#Article (Archive)

Civil-Military relations

Jul 31, 2012, 10:14 AM

News of a shooting incident in Wellingara in the West Coast Region involving a soldier, who allegedly shot at a commercial vehicle after a feud with the driver has made it necessary for us to once more call for cordial relationship between the military and the civilian population.

As reported in our yesterday’s issue, the incident happened along the Wellingara road leading to the Kombo Coastal road on Saturday evening.

It has always been our view that the relationship between the military and civil society should always be cordial for the betterment of any nation.

There is no gainsaying that in tackling terrorism and other security threats, such a relationship could always bear fruit.

As the saying goes, “security is everybody’s business.”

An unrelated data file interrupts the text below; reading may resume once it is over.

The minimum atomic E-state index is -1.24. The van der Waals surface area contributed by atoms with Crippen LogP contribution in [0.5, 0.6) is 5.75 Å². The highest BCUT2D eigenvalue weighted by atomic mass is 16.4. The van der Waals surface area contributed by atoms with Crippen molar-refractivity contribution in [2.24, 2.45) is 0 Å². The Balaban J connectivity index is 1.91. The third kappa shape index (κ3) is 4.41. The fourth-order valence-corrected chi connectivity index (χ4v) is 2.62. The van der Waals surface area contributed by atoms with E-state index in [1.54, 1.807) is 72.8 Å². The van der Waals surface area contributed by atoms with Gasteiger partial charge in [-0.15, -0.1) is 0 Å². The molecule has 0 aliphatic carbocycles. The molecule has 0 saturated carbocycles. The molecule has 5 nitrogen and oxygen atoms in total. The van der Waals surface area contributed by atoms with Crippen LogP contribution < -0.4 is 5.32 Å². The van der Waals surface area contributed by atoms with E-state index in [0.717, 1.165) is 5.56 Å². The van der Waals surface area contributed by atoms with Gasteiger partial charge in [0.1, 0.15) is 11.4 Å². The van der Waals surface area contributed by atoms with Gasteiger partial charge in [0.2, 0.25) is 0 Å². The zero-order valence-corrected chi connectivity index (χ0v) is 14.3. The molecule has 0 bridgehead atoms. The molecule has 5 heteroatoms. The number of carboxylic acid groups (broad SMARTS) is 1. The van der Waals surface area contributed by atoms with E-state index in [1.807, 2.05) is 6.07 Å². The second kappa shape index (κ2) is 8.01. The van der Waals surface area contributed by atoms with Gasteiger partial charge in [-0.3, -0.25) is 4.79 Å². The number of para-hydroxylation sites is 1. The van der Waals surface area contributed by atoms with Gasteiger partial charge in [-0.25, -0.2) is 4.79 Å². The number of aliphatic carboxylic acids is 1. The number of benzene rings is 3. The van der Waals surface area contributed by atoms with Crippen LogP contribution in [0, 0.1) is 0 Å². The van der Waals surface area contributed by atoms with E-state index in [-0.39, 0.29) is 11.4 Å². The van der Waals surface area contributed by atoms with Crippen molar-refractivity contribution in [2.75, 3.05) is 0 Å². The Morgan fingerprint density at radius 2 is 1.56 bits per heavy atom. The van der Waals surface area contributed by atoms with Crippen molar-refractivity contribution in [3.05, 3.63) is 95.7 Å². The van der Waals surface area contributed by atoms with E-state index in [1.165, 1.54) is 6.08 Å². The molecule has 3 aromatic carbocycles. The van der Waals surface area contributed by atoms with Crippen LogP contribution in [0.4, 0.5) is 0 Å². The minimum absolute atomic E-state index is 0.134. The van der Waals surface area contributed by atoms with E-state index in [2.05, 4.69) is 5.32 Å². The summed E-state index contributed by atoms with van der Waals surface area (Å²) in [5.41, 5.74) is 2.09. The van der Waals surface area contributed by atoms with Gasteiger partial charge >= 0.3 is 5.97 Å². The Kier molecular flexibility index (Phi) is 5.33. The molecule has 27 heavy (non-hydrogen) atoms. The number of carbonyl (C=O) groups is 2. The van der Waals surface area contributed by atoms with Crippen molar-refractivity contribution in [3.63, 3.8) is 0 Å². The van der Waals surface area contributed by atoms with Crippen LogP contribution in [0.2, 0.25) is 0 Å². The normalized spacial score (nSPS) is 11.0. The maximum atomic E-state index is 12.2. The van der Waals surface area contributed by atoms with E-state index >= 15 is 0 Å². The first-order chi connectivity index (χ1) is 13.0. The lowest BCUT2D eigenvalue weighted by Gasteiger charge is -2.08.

Promoting and safeguarding national security is the responsibility of all, including the civilian population.

Of course, protection of any country’s sovereignty and territorial integrity is the primary function of the military, but the civilian population could also help.

In any country, where there is mutual collaboration and trust between the military and the civilians, there would be peace, security and development.

Essentially, a healthy civil-military relationship needs a military with standards distinct from those of the general society, and a society that appreciates the need for the difference, even if it does not always approve of the military’s views.

Whereas as we urge the military, in particular, to always build a good rapport with the civilian population, we equally urge the civilians to at all times appreciate the efforts of the military, and treat them with respect to bring about cordial ties between them.

It is a challenge for all democratic governments to ensure a more cordial civil-military relations, since such a relationship is healthy for every nation.

In peaceful environs like ours, it is always good for us to maintain a very good relationship between the military and the civilian population, as it would further strengthen peaceful co-existence.

“To see what is right and not to do it is want of courage.”